Produced by: The Pear Avenue Theatre
Directed by: Ann Kuchins
Featuring: Featuring Ray Renati as Arthur, Brandon Jackson as Franco, and Doug Brook, Christopher Carter, Alonzo Cook, Stephanie Crowley, Durand Garcia, Chase Kinsey and Patricia Tyler
When: Preview 8 p.m. June 27; runs June 28-July 14, 2013. 8 p.m. Thursdays, Fridays and Saturdays. 2 p.m. No performance July 4; added performance July 3, 2013
Where: Pear Avenue Theatre, 1220 Pear Ave., Mountain View, California
Tickets: $10-$30 (discounts for seniors, students, and groups). Call 650-254-1148 or visit www.thepear.org.
are both brilliant in Tracy Letts' moving play
Tracy Letts' moving and funny play, "Superior Donuts," is a fine fit in Mountain View's ambitious little black box Pear Avenue Theatre. The joint only seats, I think, 40 people, so everybody sits there in Arthur Przybyszewski's little donut shop, waiting for somebody to bring them coffee and donuts.
When Arthur, an aging, defeated hippie, delivers one of his several little speeches explaining his life evading the draft, not resisting it, being out of the country when his father died, the last word his father said to him it's like we are all there, sitting at one of the little round tables with him.
Arthur's been living in a haze of marijuana smoke and emotional impotence for so long that he doesn't know what to do when somebody breaks into his shop, when a lady cop comes on to him, when a brash young black man talks him into hiring him.
But that young black man is the spark that engages Arthur's motor of life once again, and therein Letts tells his beautiful story.
This production has an amazing Arthur, performed by Ray Renati, and an excellent Franco Wicks, performed by Brandon Jackson.
Renati is fabulous as Arthur, who seldom knows what to say because he's not sure what he should be feeling about much of anything. He knows all about his failures in life, and he carries his sadness like a cloak around his shoulders.
Renati's every syllable of his delivery of Arthur's dialogue is a creative act of beauty.
And Jackson matches him in theatrical strength, bringing the hustling Franco, the never-stop-moving Franco, to life with gusto and truth.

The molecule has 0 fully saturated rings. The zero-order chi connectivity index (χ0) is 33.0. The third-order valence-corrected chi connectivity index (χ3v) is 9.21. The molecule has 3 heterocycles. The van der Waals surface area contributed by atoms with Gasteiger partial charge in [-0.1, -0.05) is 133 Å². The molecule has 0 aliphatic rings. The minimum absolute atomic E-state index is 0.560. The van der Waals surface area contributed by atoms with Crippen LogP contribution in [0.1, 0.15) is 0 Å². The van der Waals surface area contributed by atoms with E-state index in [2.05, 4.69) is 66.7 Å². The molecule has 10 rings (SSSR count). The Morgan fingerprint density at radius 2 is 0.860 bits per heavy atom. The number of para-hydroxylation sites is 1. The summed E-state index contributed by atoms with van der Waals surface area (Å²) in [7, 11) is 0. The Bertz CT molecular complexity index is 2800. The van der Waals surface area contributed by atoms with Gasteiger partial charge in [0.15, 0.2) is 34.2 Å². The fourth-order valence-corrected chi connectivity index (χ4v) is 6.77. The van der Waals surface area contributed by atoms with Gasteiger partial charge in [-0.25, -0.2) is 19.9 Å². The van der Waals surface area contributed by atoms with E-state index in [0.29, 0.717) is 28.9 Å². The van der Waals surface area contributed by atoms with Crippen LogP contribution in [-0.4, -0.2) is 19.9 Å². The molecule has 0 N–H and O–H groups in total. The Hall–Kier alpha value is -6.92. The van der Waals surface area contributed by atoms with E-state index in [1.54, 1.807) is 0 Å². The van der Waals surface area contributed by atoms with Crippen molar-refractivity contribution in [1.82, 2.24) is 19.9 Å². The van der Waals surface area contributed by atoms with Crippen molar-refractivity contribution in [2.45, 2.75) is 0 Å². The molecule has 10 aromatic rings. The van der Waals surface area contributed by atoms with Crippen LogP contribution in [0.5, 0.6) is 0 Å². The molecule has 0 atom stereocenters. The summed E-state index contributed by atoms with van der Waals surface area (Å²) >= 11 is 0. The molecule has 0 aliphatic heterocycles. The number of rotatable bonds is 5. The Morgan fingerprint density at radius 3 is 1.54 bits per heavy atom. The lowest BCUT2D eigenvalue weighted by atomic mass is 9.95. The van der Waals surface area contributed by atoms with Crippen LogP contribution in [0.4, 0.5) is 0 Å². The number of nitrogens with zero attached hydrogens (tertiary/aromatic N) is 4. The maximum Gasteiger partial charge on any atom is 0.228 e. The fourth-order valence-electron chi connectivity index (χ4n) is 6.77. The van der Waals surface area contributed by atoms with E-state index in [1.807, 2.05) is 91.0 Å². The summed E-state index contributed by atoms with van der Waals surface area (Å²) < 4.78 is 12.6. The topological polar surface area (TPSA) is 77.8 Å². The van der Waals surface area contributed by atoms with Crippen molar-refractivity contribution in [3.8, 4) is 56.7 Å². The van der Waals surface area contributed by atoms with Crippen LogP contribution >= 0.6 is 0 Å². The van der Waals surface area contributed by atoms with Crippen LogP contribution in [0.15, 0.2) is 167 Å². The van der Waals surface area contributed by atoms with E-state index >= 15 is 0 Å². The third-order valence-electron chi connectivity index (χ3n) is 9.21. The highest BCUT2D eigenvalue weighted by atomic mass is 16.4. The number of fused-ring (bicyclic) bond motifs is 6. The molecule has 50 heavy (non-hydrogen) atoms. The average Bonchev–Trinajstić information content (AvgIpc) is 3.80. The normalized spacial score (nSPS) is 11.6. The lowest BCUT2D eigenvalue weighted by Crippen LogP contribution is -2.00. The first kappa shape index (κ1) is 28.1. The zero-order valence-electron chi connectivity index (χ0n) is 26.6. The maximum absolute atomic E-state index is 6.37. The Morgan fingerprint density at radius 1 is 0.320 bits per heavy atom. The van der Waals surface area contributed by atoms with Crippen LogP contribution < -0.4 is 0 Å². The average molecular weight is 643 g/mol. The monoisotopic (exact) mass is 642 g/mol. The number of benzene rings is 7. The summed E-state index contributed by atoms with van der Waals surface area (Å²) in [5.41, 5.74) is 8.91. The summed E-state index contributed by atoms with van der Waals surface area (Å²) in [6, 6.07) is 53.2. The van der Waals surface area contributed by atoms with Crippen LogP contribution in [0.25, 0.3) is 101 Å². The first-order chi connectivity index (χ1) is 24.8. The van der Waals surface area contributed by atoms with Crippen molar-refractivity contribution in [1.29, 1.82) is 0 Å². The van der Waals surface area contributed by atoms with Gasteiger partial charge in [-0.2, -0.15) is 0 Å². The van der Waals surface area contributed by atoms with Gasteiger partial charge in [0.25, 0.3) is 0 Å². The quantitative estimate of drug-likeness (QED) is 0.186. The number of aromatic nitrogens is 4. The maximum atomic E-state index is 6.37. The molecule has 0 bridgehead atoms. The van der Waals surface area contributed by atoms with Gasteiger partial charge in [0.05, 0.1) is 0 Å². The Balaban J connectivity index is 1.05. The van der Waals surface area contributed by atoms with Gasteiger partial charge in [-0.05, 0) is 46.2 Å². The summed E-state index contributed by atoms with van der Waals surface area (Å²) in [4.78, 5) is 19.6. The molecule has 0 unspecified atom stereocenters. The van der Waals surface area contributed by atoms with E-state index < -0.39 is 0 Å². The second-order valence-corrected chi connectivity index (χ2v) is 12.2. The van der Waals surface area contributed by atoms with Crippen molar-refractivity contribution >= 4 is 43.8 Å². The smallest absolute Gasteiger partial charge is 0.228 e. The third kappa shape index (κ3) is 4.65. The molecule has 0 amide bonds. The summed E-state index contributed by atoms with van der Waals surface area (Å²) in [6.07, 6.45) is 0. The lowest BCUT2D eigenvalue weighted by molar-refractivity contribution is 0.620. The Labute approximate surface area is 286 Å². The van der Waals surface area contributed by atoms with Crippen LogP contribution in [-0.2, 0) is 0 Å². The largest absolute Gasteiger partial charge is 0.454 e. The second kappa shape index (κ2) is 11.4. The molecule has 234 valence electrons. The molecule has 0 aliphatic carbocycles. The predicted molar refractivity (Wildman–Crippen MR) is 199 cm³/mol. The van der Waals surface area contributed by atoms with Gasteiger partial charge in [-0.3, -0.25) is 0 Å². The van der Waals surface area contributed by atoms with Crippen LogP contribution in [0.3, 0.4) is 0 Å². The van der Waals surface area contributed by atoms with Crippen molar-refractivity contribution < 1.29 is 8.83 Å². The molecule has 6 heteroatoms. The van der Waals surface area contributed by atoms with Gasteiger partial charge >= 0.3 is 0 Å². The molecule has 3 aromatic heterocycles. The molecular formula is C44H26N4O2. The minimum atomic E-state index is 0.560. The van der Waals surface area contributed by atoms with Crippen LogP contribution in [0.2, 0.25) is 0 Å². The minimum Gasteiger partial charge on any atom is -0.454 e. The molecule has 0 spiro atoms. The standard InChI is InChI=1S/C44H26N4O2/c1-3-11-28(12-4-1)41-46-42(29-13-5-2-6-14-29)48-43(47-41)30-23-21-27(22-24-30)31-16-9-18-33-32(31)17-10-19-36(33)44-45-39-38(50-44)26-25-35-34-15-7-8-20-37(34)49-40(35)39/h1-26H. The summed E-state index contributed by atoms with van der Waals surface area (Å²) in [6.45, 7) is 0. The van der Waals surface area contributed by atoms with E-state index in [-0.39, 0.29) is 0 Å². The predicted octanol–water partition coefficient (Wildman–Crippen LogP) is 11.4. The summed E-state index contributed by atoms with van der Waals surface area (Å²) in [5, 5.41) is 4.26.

Those two performances are what theater is all about, at its best. The ache Arthur feels in his heart is there in every hesitation, in every moment of intelligent self-doubt. The freezing cold of a Chicago winter enters the room with Franco, and when his heart is broken, so are ours.
Go see these guys.
Around those two there are a few very good performances, and two or three lesser performances. Stephanie Crowley, as the lady cop who likes Arthur has an impressive head of red hair and seems to be able to blush on cue. She carries the role very nicely. We like her. Christopher Carter was excellent and empathetic as the other cop, the Trekker, with the exception of stuttering on a line or two. Doug Brook was excellent as Max Tarasov, and carries his part with skill and color.
Patricia Tyler is very likable, very moving, as Lady Boyle, the bag lady who gets free donuts and offers up some wisdom to Arthur when he needs it.
Durand Garcia as Luther was excellent in the fight scene he should be, since he actually teaches stage combat but he just doesn't exude the weasel-like meanness of a true street thug. Alonzo Cook looks big and strong as Luther's enforcer, but is about as scary as a teddy bear. Chase Kinsey brought little besides a very well-built body to the role of Max' nephew, but that's OK.
Director Ann Kuchins did a fine job overall, with the exception of the blocking for the fight scene -- the placement of the two enforcers just didn't make any sense at all. But overall, she brought the play to real life in front of a very close audience.
Ron Gasparinetti's scenic design is fabulous. The little Superior Donuts shop made real in front of us. The painted-on tile floor in green and cream, the little round tables, the donut case, it was all completely familiar.
Lighting design by Valerie Clear was mostly effective, although maybe some contacts need cleaning or something, because there was definitely some crackling going on with some of the lighting changes. Sound design by Gordon and Jeanie Smith was charming, bringing the sounds of the city in just enough -- when not overwhelmed by the sound of the The Pear's air-conditioning system. But the AC seemed to quit sometime in the second act anyway, which was very much a mixed blessing, during a heat wave. Yes, we could hear a little better, but it got a bit too warm in there.
Hats off to The Pear. A fine bit of artistry in its tiny space.